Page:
What many people fail to realize is that your children’s guardian won’t automatically be granted the use of inheritance money to provide for them. By default, the court system would have control over inheritance assets until your children reach either 18 or 21 (depending on the state). Once a child reaches those ages, the funds are released to their name. A trust allows you more control over this process. You will be able to lay out a plan for the management of the inheritance funds when distributions to your children will take place, and for what purpose.

4.     Who do you want to manage your assets?

It may not feel like you’re particularly asset-rich day to day, but most families accumulate a house, multiple vehicles, retirement accounts, insurance policies, and college savings. Naturally, you will want each of these to be properly managed and distributed when you pass away, which is why it is integral to select a competent executor for your estate. This is the individual who will carry out your final wishes, so they should be someone you trust entirely. Many people choose a sibling, older family member, or long-time friend.

5.     Who do I want to make medical decisions on my behalf if I’m unable to myself?

The focus of estate planning for most people is centered around the “what ifs” following death. However, it’s equally important to plan ahead for situations where you become sick or injured to the extent you cannot make decisions for yourself. Consider a health care directive and a durable power of attorney to ensure someone you trust will manage your care and your money if you can’t do so yourself. Laws vary across the states, but usually, it is your spouse who will make medical decisions on your behalf. We recommend having an attorney put all health care directives in writing, and revisit these decisions often.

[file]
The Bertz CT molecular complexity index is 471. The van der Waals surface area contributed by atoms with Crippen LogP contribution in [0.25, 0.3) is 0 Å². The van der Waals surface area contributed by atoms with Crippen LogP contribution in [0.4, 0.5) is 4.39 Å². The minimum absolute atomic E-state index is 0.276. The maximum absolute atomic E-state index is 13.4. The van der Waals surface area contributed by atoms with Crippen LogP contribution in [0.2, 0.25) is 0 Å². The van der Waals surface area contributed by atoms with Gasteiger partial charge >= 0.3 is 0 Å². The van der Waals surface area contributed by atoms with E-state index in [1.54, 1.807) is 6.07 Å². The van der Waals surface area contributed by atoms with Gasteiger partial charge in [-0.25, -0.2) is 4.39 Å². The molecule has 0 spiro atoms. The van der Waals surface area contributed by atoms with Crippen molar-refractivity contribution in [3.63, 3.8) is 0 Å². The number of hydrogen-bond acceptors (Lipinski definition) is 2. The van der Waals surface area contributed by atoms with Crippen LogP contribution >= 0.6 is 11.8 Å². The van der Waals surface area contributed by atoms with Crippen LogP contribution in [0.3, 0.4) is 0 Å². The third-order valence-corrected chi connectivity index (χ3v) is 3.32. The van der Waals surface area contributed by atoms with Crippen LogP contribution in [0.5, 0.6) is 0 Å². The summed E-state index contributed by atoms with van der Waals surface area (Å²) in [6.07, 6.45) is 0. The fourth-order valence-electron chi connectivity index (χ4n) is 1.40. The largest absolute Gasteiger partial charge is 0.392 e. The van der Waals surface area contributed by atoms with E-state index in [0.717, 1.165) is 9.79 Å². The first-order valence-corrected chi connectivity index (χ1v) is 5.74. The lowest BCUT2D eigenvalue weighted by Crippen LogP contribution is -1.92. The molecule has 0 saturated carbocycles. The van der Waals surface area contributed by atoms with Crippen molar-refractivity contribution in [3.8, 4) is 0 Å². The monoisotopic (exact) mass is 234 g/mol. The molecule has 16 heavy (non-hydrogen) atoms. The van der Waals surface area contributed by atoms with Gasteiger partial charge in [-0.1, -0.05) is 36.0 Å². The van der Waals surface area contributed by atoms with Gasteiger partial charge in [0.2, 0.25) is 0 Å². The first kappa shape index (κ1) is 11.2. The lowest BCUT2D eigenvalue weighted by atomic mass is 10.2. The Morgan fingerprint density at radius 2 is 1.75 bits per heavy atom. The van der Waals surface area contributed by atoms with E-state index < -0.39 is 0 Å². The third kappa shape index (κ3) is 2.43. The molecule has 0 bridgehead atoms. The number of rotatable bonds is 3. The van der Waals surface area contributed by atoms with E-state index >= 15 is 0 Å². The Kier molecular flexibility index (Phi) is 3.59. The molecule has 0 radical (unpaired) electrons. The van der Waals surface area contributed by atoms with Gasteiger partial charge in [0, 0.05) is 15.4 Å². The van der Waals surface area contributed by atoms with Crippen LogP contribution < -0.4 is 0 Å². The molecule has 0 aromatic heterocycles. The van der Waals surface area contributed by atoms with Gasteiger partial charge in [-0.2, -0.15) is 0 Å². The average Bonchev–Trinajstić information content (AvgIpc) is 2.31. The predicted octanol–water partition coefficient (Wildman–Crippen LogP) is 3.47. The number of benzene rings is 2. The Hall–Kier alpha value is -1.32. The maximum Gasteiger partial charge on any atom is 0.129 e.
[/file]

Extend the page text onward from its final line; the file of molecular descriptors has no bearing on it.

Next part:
Though you and your spouse may disagree on some of these decisions, it is important to get some sort of planning in place. If you want to avoid the courts making decisions for your family and ensure your specific wishes are met instead, creating an estate plan and reviewing it annually and when major life events occur will help find some common ground over time.

Though no parent wants to imagine their young children left in the care of others, estate planning offers the best way to carry out the plans you have for your family if you should pass away unexpectedly. Take the time to ask yourself the above questions and determine a plan that provides you with peace of mind.

Past performance is no guarantee of future returns. Investing involves risk and possible loss of principal capital.
Information provided in this blog is for educational purposes only and is not intended to be, and you should not consider anything to be, investment, accounting, tax or legal advice. If you would like investment, accounting, tax or legal advice, you should consult with own financial advisors, accountants, or attorneys regarding your individual circumstances as needed. No advice may be rendered by Arcadia unless a client service agreement is in place. All information is believed to be from reliable sources; however, we make no representation as to its completeness or accuracy. Opinions expressed are subject to change without notice and are not intended as investment advice or to predict future performance.